Interesting El Camino Facts
The El Camino is often thought of as being light in the rear end. This is not necessarily true. The El Camino has a front/rear weight distribution similar to other V8 front-engined, rear-wheel-drive coupes of the era. For 1964-1967, the El Camino has a slightly heavier forward bias than a comparably equipped Chevelle coupe. However, for 1968-1972, the El Camino actually has a better weight distribution than a comparably equipped Chevelle coupe ! For example, Chevrolet's published vehicle weights for a 1968 V8 Malibu 2-door coupe (with no options) are 1810 lbs front and 1395 lbs rear (3205 total). That equates to 56.5% of the vehicle's weight resting on the front tires. A comparably equipped 1968 V8 Custom El Camino is listed at 1800 lbs front and 1410 rear (3210 total). That equates to 56.1% of the vehicle's weight up front.
The 396 was first offered in the El Camino in 1966, two years before the first SS El Camino was built.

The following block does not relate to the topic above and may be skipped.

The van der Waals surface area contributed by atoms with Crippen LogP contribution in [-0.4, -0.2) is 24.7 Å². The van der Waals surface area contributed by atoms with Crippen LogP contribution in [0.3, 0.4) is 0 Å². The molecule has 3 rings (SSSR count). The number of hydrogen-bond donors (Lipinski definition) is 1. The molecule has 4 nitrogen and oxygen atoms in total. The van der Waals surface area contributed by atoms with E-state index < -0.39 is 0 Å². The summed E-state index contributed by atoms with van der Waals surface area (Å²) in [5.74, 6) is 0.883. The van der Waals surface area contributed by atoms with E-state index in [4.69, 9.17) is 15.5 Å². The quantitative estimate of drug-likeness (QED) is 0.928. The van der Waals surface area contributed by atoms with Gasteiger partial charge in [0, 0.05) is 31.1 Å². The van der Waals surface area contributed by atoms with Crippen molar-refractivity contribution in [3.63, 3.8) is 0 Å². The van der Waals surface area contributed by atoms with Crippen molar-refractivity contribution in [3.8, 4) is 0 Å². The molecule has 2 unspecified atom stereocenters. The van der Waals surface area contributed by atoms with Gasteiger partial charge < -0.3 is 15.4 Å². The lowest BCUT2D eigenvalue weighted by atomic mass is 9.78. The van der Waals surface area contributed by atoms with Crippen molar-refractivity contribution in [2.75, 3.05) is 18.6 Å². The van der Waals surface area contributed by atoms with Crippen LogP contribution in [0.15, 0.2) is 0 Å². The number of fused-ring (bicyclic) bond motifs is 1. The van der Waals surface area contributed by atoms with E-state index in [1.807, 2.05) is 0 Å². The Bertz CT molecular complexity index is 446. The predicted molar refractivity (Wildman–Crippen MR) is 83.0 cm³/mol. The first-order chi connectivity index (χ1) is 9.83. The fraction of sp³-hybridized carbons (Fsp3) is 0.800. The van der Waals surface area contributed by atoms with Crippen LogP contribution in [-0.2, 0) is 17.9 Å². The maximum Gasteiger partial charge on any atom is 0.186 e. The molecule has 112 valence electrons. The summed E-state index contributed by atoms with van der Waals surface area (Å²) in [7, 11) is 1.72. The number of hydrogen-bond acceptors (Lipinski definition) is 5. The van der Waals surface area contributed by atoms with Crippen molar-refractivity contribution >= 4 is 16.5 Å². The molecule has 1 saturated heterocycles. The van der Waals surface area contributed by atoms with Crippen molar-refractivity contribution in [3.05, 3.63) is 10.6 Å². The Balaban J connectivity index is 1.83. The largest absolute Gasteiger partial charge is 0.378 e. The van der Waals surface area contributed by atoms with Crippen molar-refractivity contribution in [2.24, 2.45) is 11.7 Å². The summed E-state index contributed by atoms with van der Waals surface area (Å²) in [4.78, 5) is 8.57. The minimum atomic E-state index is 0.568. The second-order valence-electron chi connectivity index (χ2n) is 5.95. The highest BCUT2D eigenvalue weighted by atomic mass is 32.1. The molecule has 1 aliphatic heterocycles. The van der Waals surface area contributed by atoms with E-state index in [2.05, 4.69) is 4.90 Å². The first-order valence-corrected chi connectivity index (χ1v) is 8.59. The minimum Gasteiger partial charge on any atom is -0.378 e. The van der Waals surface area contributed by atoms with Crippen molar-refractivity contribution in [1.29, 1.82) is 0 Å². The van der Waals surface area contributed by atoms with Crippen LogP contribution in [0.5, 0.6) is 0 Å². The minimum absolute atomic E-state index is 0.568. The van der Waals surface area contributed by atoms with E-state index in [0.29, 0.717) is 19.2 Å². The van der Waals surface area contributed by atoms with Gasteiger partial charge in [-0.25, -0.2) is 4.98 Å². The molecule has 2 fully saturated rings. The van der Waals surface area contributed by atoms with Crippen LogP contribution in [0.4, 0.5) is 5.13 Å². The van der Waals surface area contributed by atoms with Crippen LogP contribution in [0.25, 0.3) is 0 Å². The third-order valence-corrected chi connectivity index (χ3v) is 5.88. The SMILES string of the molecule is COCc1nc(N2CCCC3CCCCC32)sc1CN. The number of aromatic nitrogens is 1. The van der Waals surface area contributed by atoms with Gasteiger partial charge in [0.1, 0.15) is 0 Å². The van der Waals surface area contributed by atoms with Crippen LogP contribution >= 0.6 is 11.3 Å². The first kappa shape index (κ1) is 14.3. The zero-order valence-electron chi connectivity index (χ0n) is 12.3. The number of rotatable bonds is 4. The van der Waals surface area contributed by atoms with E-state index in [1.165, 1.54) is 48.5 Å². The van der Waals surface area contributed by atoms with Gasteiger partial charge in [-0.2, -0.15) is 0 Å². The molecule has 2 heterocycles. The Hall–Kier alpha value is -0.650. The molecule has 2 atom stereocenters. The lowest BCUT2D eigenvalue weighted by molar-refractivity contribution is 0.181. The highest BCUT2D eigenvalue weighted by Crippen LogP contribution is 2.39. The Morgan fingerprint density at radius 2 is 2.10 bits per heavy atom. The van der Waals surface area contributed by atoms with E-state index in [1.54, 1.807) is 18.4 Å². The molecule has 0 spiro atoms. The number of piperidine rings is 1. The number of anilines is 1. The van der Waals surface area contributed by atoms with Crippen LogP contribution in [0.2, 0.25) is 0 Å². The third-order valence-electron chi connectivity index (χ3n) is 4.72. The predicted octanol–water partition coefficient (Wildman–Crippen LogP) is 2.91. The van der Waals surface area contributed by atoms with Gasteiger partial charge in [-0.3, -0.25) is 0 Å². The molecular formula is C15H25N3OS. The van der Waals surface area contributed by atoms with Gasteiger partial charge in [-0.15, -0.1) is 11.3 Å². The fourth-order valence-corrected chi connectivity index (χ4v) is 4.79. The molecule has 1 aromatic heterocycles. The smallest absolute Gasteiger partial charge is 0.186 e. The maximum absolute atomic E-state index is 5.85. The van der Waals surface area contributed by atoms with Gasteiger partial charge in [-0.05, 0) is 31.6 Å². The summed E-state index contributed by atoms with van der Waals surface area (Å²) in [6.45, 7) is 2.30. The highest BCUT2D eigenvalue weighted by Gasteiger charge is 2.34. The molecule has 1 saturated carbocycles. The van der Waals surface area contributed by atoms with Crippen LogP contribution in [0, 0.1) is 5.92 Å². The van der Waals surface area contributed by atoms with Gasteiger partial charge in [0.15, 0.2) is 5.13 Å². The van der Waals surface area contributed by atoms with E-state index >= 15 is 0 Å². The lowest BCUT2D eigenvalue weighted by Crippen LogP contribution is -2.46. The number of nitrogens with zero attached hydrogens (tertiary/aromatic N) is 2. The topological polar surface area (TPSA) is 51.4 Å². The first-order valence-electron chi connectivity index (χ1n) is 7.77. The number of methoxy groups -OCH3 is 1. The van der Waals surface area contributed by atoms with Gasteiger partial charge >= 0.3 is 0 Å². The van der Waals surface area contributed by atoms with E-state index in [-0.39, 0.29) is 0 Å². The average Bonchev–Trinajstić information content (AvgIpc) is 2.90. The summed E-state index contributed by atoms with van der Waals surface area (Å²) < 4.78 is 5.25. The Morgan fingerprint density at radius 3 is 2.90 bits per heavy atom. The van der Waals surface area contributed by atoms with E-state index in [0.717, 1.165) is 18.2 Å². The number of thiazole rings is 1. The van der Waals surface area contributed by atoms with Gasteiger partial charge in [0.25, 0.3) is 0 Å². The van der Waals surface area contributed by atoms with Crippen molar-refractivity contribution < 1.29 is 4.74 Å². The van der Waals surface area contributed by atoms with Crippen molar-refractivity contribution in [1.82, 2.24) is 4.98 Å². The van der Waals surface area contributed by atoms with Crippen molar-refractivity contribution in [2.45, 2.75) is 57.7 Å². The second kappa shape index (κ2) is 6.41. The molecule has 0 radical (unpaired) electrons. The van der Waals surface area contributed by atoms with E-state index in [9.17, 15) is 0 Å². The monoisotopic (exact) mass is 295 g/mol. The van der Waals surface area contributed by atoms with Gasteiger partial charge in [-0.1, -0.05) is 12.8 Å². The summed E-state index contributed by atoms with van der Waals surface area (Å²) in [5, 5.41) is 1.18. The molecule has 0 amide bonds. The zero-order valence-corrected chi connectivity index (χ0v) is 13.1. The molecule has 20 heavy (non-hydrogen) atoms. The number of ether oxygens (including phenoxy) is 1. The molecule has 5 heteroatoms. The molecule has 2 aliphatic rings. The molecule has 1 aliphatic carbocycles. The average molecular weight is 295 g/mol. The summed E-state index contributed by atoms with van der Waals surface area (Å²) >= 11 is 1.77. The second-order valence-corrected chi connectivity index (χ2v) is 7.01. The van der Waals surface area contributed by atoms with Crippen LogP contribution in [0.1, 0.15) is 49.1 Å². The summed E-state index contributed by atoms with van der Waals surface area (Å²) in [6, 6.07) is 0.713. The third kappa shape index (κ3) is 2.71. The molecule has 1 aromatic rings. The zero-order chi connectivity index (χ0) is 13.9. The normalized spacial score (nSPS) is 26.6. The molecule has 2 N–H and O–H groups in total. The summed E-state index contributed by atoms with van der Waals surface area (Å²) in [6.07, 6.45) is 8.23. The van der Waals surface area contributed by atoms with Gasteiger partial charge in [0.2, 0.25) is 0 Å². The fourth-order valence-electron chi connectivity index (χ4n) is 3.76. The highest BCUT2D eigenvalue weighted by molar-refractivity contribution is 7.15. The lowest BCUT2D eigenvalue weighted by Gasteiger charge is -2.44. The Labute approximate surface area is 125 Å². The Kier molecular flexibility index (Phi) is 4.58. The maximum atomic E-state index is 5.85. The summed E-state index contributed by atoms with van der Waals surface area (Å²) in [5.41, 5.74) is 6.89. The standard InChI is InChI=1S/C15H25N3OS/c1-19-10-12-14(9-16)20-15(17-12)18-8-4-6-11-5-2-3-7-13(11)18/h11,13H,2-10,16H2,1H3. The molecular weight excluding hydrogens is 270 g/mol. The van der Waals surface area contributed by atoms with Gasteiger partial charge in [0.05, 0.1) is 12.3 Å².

The 1968-1972 SS package for the El Camino contained everything that was in the SS package for the Chevelle, with one exception. It was not possible to get the F41 heavy duty suspension (rear anti-sway bar) on the El Camino. It is believed that this was prohibited due to the hauling nature of the vehicle, and the rear air shocks that came as standard equipment.
1968 was the first year for an SS El Camino. Exactly 5190 1968 SS El Caminos were built.
1968 and 1978-1987 were the only years that the El Camino SS was a separate model. From 1969-1977, the El Camino SS was a Custom model, with an SS option package. The 1969-1971 SS El Caminos can be especially difficult to authenticate. No production totals are known for the 1969-1977 SS El Caminos.
Unlike the Chevelle, the 1970-1972 SS El Caminos did not have "SS" emblems on the door panels. This was because the El Camino had vent window cranks where the SS emblems were placed in the Chevelle.
Genuine 1972 SS-454 El Caminos have a "W" as the fifth character in the VIN.
Diesel-powered El Caminos and Caballeros were built from 1982 to 1984.
All of the 1985 and newer El Caminos and Caballeros were assembled in Mexico.
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